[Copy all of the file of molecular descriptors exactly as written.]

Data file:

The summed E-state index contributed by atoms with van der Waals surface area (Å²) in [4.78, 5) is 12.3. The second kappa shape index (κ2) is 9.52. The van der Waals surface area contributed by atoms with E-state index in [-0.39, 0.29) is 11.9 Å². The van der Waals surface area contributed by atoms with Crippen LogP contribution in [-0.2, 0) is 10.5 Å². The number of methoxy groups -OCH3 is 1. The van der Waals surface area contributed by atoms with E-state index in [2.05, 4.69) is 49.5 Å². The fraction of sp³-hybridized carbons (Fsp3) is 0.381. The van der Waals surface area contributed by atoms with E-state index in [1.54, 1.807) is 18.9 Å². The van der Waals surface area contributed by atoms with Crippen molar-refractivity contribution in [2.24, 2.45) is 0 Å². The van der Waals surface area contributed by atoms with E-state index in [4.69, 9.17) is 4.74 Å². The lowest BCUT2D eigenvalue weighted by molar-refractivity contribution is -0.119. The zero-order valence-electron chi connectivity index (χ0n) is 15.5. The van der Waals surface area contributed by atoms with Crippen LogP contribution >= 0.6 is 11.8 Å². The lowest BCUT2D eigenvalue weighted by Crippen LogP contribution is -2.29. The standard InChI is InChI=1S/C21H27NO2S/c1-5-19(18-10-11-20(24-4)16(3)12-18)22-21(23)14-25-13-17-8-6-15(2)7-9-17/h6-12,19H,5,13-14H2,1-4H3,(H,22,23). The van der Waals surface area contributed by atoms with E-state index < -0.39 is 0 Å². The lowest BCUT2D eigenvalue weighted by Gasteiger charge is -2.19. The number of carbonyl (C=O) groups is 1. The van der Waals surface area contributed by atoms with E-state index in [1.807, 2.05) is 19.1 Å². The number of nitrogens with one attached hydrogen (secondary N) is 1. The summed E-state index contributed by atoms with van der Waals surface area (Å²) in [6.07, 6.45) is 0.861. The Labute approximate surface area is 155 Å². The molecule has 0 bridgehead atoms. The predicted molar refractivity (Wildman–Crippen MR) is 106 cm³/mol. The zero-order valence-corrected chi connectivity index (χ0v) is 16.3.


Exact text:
The summed E-state index contributed by atoms with van der Waals surface area (Å²) in [4.78, 5) is 12.3. The second kappa shape index (κ2) is 9.52. The van der Waals surface area contributed by atoms with E-state index in [-0.39, 0.29) is 11.9 Å². The van der Waals surface area contributed by atoms with Crippen LogP contribution in [-0.2, 0) is 10.5 Å². The number of methoxy groups -OCH3 is 1. The van der Waals surface area contributed by atoms with E-state index in [2.05, 4.69) is 49.5 Å². The fraction of sp³-hybridized carbons (Fsp3) is 0.381. The van der Waals surface area contributed by atoms with E-state index in [1.54, 1.807) is 18.9 Å². The van der Waals surface area contributed by atoms with Crippen molar-refractivity contribution in [2.24, 2.45) is 0 Å². The van der Waals surface area contributed by atoms with E-state index in [4.69, 9.17) is 4.74 Å². The lowest BCUT2D eigenvalue weighted by molar-refractivity contribution is -0.119. The zero-order valence-electron chi connectivity index (χ0n) is 15.5. The van der Waals surface area contributed by atoms with Crippen LogP contribution >= 0.6 is 11.8 Å². The lowest BCUT2D eigenvalue weighted by Crippen LogP contribution is -2.29. The standard InChI is InChI=1S/C21H27NO2S/c1-5-19(18-10-11-20(24-4)16(3)12-18)22-21(23)14-25-13-17-8-6-15(2)7-9-17/h6-12,19H,5,13-14H2,1-4H3,(H,22,23). The van der Waals surface area contributed by atoms with E-state index < -0.39 is 0 Å². The lowest BCUT2D eigenvalue weighted by Gasteiger charge is -2.19. The number of carbonyl (C=O) groups is 1. The van der Waals surface area contributed by atoms with E-state index in [1.807, 2.05) is 19.1 Å². The number of nitrogens with one attached hydrogen (secondary N) is 1. The summed E-state index contributed by atoms with van der Waals surface area (Å²) in [6.07, 6.45) is 0.861. The Labute approximate surface area is 155 Å². The molecule has 0 bridgehead atoms. The predicted molar refractivity (Wildman–Crippen MR) is 106 cm³/mol. The zero-order valence-corrected chi connectivity index (χ0v) is 16.3.